Not long ago, I decided to improve myself by doing the unthinkable. I decided to give up gossip. This wasn't going to be a half- hearted attempt to stop chit-chat, but a decision to stop saying anything at all about anyone else. There'd be no mild speculation about friends or colleagues and certainly never any hissing about people behind their back. I could never be accused of being two-faced or hypocritical and my soul would be all the sunnier for it.
I embarked on this project when I was still reeling from yet another catastrophic night out. Something someone said to one friend had been repeated (and so on) until we all ended up drunk, screaming or in tears outside a bar at four in the morning.
Conventional wisdom says that women gossip more than men; surprisingly, a recent study from the University of California claims that men are more talkative. "Gender differences may reflect a tendency among some men to control the conversational floor when interacting with women," the study said.
I believe you can get anyone to dish the dirt regardless of gender. I also believe that my attempt to be gossip-free is very timely. Last July a pastor from Kansas City called Will Bowen suggested to his congregation that they should all try to stop it. He handed out purple bracelets and challenged them to go 21 days without complaining or gossiping. Each time they did, they had to switch the bracelet to the other wrist and start again. Neither Bowen nor his 250-strong congregation had any idea how the practice would catch on. In the past year, nearly five million bracelets have been requested from across the world. Clearly, I'm not alone.
My scheme needed some parameters. Gossip is a concept we're all so familiar with that we tend not to define it in certain terms. It's with us at every moment, from the morning newscaster's political speculation to the glaring-hot headlines of the celebrity rags and the water-cooler conversations about last night's reality TV show. Gossip so pervades the fabric of civilised culture that even the most mundane information is fodder for incredibly lengthy discussion. In America right now, for example, the price of Hillary Clinton's haircuts is receiving attention from all of our major news outlets, while the exact location of where Britney Spears feeds her children ice-cream at the unmotherly hour of 9.30pm commanded a whole page in US Weekly.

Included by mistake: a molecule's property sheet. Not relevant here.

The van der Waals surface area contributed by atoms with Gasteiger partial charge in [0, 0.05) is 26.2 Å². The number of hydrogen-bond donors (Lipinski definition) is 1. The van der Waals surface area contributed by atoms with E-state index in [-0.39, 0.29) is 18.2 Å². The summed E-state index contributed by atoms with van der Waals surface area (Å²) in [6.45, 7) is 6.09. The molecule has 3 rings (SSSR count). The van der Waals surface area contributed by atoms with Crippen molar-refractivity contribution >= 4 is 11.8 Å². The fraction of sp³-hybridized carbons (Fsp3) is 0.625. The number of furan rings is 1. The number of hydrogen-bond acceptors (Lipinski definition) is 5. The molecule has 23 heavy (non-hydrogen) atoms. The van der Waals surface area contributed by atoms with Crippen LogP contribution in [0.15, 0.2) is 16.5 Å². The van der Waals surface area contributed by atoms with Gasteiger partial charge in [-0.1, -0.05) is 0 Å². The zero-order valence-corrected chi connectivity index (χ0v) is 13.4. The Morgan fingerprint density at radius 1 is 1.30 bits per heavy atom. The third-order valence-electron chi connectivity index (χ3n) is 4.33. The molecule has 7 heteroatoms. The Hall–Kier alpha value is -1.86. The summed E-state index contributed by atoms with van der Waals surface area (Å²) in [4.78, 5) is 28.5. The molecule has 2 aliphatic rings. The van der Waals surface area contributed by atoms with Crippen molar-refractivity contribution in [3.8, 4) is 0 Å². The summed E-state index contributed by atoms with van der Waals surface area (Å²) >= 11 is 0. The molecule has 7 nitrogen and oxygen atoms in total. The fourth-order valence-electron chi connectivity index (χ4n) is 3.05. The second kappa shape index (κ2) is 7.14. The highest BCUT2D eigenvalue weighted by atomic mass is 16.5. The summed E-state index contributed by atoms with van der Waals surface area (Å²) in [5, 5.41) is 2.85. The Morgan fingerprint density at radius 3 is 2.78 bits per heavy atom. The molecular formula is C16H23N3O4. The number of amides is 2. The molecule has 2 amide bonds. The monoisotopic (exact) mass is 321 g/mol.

My definition of gossip was as far-reaching as it gets. I reasoned to myself, if you're going to kick a habit, you might as well be strict about it. I resolved to entirely eradicate any exchange of information about the affairs of other people, positive or negative, true or untrue.
It was harder than I thought. At work, for example, when my boss asked me the whereabouts of a co-worker who hadn't been at her desk for the past hour, I wasn't able to say she'd run to Bergdorf to exchange an over-priced, but beautiful, pair of suede boots she'd been lucky enough to receive as a gift from her Wall Street boyfriend. I then wasn't able to tell my colleague how much I wish my boyfriend could afford to buy me some boots from Bergdorf because then I'd have commented on not only my co-worker and her boyfriend's affairs but also the financial affairs of my own boyfriend. More frustrating was when a friend suddenly had to move out of her boyfriend's apartment and rebuild her life from scratch, I couldn't tell her what a jerk I'd always thought he was.
"But that's not gossip," my boyfriend would say, rolling his eyes, when I was only able to give him short, curt answers about how my day went. Oh, but it was. I couldn't tell him how the girl on the vegetable stand overcharged me for the tomatoes and had then been a bitch about it when I picked her up on it. And I couldn't tell him that my sister had finally got a job she desperately wanted. I found I could hardly say anything at all. Everything in my life, since I do not live in a bubble, has to do with other people. The entire course of my day is a series of positive, negative or forgettable interactions with other people. What happens is not necessarily important; it's how it happens. "I went shopping for a new raincoat" is a considerably more mind-numbingly boring thing to tell someone than, "I went shopping for a new raincoat with my friend Julia, who told me a juicy story about her boss and a bunch of writers and publishers we all can't stand."